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Health Campaign Focuses on the Wellness of Women

7/27/2016, 11:51 a.m. | Updated on 7/27/2016, 11:51 a.m.
Most women by design are nurturers who often care for spouses, children and or aging and ailing parents. Minority women ...
Dorrie McWhorter, CEO of the YWCA Metropolitan Chicago and Miguel Torres, Senior Director, Field Sales and Marketing at Harmony have joined forces to roll out Harmony’s ‘EmPowerHer’ campaign. Photo Courtesy of Harmony Health Plan of Illinois.

Health Campaign Focuses on the Wellness of Women

By Monique Smith

Most women by design are nurturers who often care for spouses, children and or aging and ailing parents. Minority women especially are often tasked with being the caregivers for their homes and communities and they do it with limited resources. According to a recent study from the Kaiser Foundation, women are not taking care of themselves and making their doctor’s visits either because they are pressed for time, lack the finances to pay for healthcare, can’t access child care or have no transportation.

In the black and Hispanic communities, the rate of diagnosed preventable diseases like hypertension, heart disease and type II diabetes is higher among minority women than it is for their white counterparts, according to recent statistics.

Physicians help monitor and manage diseases while advocacy and support of preventable illnesses make a substantial difference.

Harmony Health Plan of Illinois has teamed up with 15 community, media and health care organizations to provide women in Cook County with the tools they need to take care of themselves in addition to their families.

Harmony and ‘The EmPowerHer’ campaign are being supported by Chicago and Illinois elected officials like 20th Ward Alderman Willie Cochran and 2ND Congressional District Congresswoman Robin Kelly.

Kelly spoke briefly about her own struggles with hypertension. “Empowering our women and girls is the smartest investment a community can make,” she said. “If women are healthy, our families, businesses and communities stay strong and connected,” Kelly stated.

The “EmPowerHer” campaign was designed to address and combat health-related issues through a series of outreach opportunities and community events. EmPowerHer will address health concerns like asthma, diabetes, prenatal and postpartum care, well-child visits (which are doctor’s visits that happen from the birth of the child through their period of immunizations and adolescence.)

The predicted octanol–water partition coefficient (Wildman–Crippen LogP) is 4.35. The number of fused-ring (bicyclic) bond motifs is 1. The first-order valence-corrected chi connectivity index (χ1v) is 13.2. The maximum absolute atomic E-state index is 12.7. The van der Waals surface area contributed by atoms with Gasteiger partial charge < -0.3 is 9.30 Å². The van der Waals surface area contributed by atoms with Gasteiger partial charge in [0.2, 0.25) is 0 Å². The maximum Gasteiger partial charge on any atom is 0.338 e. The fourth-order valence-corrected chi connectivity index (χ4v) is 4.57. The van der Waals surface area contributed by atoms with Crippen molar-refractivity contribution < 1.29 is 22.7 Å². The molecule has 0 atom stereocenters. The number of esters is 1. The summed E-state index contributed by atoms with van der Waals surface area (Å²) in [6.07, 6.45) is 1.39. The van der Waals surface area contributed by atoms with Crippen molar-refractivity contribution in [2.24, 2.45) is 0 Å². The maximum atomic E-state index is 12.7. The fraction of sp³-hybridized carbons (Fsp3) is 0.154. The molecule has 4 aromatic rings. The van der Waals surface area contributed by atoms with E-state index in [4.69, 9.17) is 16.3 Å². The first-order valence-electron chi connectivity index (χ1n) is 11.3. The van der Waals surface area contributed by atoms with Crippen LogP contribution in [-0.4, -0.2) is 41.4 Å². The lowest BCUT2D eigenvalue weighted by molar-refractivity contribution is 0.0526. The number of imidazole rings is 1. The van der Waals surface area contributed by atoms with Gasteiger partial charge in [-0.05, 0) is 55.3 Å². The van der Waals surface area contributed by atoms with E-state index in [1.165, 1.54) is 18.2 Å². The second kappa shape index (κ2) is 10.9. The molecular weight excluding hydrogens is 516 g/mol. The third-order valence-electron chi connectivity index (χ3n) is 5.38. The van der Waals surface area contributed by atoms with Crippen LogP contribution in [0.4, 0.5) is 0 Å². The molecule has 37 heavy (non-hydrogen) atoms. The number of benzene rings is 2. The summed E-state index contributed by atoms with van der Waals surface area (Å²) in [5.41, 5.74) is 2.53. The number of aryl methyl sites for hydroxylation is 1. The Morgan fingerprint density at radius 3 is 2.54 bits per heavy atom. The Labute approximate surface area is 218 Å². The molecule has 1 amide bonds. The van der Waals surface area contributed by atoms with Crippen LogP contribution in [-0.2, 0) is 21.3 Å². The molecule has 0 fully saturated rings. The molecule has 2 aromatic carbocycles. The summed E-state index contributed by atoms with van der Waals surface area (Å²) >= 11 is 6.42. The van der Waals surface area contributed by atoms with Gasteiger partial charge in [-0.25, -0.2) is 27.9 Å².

The campaign also focuses on tackling health issues surrounding adult and childhood obesity. Both are health issues that disproportionately affect low-income African- American and Hispanic communities like Englewood, Lawndale, Little Village, Pullman, Berwyn and Cicero. Former Englewood and Chatham resident, Dr. Traci Powell, Behavioral Health Medical Director for Harmony Health Plan, spoke passionately about the cost of not taking care of herself.

“I was rushed to the hospital from work because I was having Trachea Cardia which is when your heart beat is faster than normal range. By the time I got to the hospital, normal range is anywhere between 60 and 90 though I felt okay, my number was still over 200,” she said.

“I kept putting it out because I had to do these charts, take my son to basketball, etc. All that time, I kept putting it off, it cost me a 3-day stay in the hospital,” she said.

Harmony has developed a Community Assistance Line to help connect all Chicagoans in need to local, community-based public assistance programs. The database includes financial, food and educational utility assistance. The assistance line can also help with transportation needs, disability and homeless services, support groups as well as child care services. The Harmony Community Assistance line is 1-866-775-2192.